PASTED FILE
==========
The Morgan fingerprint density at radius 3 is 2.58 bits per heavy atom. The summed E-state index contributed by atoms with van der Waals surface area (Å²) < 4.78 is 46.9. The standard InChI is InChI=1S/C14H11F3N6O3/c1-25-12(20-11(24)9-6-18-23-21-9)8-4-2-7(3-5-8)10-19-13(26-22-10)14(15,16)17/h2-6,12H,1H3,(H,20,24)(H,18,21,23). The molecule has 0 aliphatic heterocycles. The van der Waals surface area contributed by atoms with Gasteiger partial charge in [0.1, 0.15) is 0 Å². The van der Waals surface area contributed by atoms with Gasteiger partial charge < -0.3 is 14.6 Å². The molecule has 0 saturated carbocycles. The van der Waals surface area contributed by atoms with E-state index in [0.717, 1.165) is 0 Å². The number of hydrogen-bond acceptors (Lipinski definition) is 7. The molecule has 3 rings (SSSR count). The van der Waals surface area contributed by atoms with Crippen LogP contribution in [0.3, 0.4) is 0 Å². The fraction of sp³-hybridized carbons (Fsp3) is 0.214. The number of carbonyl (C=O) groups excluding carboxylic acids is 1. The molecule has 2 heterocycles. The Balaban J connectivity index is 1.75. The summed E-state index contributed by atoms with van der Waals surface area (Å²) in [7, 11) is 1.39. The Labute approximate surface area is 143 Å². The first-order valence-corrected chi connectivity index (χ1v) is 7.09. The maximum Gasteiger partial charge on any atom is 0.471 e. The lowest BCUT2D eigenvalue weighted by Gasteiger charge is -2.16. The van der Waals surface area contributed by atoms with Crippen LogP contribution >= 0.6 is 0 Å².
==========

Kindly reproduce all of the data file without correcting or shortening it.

The Morgan fingerprint density at radius 3 is 2.58 bits per heavy atom. The summed E-state index contributed by atoms with van der Waals surface area (Å²) < 4.78 is 46.9. The standard InChI is InChI=1S/C14H11F3N6O3/c1-25-12(20-11(24)9-6-18-23-21-9)8-4-2-7(3-5-8)10-19-13(26-22-10)14(15,16)17/h2-6,12H,1H3,(H,20,24)(H,18,21,23). The molecule has 0 aliphatic heterocycles. The van der Waals surface area contributed by atoms with Gasteiger partial charge in [0.1, 0.15) is 0 Å². The van der Waals surface area contributed by atoms with Gasteiger partial charge < -0.3 is 14.6 Å². The molecule has 0 saturated carbocycles. The van der Waals surface area contributed by atoms with E-state index in [0.717, 1.165) is 0 Å². The number of hydrogen-bond acceptors (Lipinski definition) is 7. The molecule has 3 rings (SSSR count). The van der Waals surface area contributed by atoms with Crippen LogP contribution in [0.3, 0.4) is 0 Å². The fraction of sp³-hybridized carbons (Fsp3) is 0.214. The number of carbonyl (C=O) groups excluding carboxylic acids is 1. The molecule has 2 heterocycles. The Balaban J connectivity index is 1.75. The summed E-state index contributed by atoms with van der Waals surface area (Å²) in [7, 11) is 1.39. The Labute approximate surface area is 143 Å². The first-order valence-corrected chi connectivity index (χ1v) is 7.09. The maximum Gasteiger partial charge on any atom is 0.471 e. The lowest BCUT2D eigenvalue weighted by Gasteiger charge is -2.16. The van der Waals surface area contributed by atoms with Crippen LogP contribution >= 0.6 is 0 Å².